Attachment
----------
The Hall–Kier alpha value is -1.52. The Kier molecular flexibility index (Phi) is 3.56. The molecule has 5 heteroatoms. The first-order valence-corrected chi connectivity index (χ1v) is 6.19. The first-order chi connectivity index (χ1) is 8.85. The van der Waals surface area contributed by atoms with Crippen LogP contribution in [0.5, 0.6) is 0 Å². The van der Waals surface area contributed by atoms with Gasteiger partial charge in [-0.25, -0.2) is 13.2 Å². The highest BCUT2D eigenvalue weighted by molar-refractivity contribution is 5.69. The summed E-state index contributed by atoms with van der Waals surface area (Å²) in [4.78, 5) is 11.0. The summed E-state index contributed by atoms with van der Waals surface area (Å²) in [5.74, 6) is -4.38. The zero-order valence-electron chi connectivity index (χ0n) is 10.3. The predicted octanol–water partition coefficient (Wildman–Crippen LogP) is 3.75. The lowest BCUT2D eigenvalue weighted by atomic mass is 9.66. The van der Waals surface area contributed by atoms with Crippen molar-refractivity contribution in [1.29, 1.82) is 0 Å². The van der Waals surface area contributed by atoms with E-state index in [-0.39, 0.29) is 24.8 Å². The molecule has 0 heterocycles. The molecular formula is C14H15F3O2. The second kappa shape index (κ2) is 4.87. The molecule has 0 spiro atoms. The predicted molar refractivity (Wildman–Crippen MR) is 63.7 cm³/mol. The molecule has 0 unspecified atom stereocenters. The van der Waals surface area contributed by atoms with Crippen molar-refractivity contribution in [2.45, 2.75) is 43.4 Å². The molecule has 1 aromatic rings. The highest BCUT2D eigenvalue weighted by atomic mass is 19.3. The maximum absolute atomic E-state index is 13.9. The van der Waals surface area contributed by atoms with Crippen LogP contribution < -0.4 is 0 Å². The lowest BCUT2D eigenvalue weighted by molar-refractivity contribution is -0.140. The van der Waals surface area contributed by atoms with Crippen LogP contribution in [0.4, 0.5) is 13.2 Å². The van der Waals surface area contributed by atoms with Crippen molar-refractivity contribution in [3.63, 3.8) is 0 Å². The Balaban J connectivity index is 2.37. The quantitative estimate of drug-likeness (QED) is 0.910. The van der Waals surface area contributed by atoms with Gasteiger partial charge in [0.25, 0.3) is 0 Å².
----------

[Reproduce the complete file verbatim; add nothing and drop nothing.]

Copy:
The Hall–Kier alpha value is -1.52. The Kier molecular flexibility index (Phi) is 3.56. The molecule has 5 heteroatoms. The first-order valence-corrected chi connectivity index (χ1v) is 6.19. The first-order chi connectivity index (χ1) is 8.85. The van der Waals surface area contributed by atoms with Crippen LogP contribution in [0.5, 0.6) is 0 Å². The van der Waals surface area contributed by atoms with Gasteiger partial charge in [-0.25, -0.2) is 13.2 Å². The highest BCUT2D eigenvalue weighted by molar-refractivity contribution is 5.69. The summed E-state index contributed by atoms with van der Waals surface area (Å²) in [4.78, 5) is 11.0. The summed E-state index contributed by atoms with van der Waals surface area (Å²) in [5.74, 6) is -4.38. The zero-order valence-electron chi connectivity index (χ0n) is 10.3. The predicted octanol–water partition coefficient (Wildman–Crippen LogP) is 3.75. The lowest BCUT2D eigenvalue weighted by atomic mass is 9.66. The van der Waals surface area contributed by atoms with Crippen molar-refractivity contribution in [1.29, 1.82) is 0 Å². The van der Waals surface area contributed by atoms with E-state index in [-0.39, 0.29) is 24.8 Å². The molecule has 0 heterocycles. The molecular formula is C14H15F3O2. The second kappa shape index (κ2) is 4.87. The molecule has 0 spiro atoms. The predicted molar refractivity (Wildman–Crippen MR) is 63.7 cm³/mol. The molecule has 0 unspecified atom stereocenters. The van der Waals surface area contributed by atoms with Crippen molar-refractivity contribution in [2.45, 2.75) is 43.4 Å². The molecule has 1 aromatic rings. The highest BCUT2D eigenvalue weighted by atomic mass is 19.3. The maximum absolute atomic E-state index is 13.9. The van der Waals surface area contributed by atoms with Crippen LogP contribution < -0.4 is 0 Å². The lowest BCUT2D eigenvalue weighted by molar-refractivity contribution is -0.140. The van der Waals surface area contributed by atoms with Crippen LogP contribution in [0.4, 0.5) is 13.2 Å². The van der Waals surface area contributed by atoms with Crippen molar-refractivity contribution in [3.63, 3.8) is 0 Å². The Balaban J connectivity index is 2.37. The quantitative estimate of drug-likeness (QED) is 0.910. The van der Waals surface area contributed by atoms with Gasteiger partial charge in [0.25, 0.3) is 0 Å².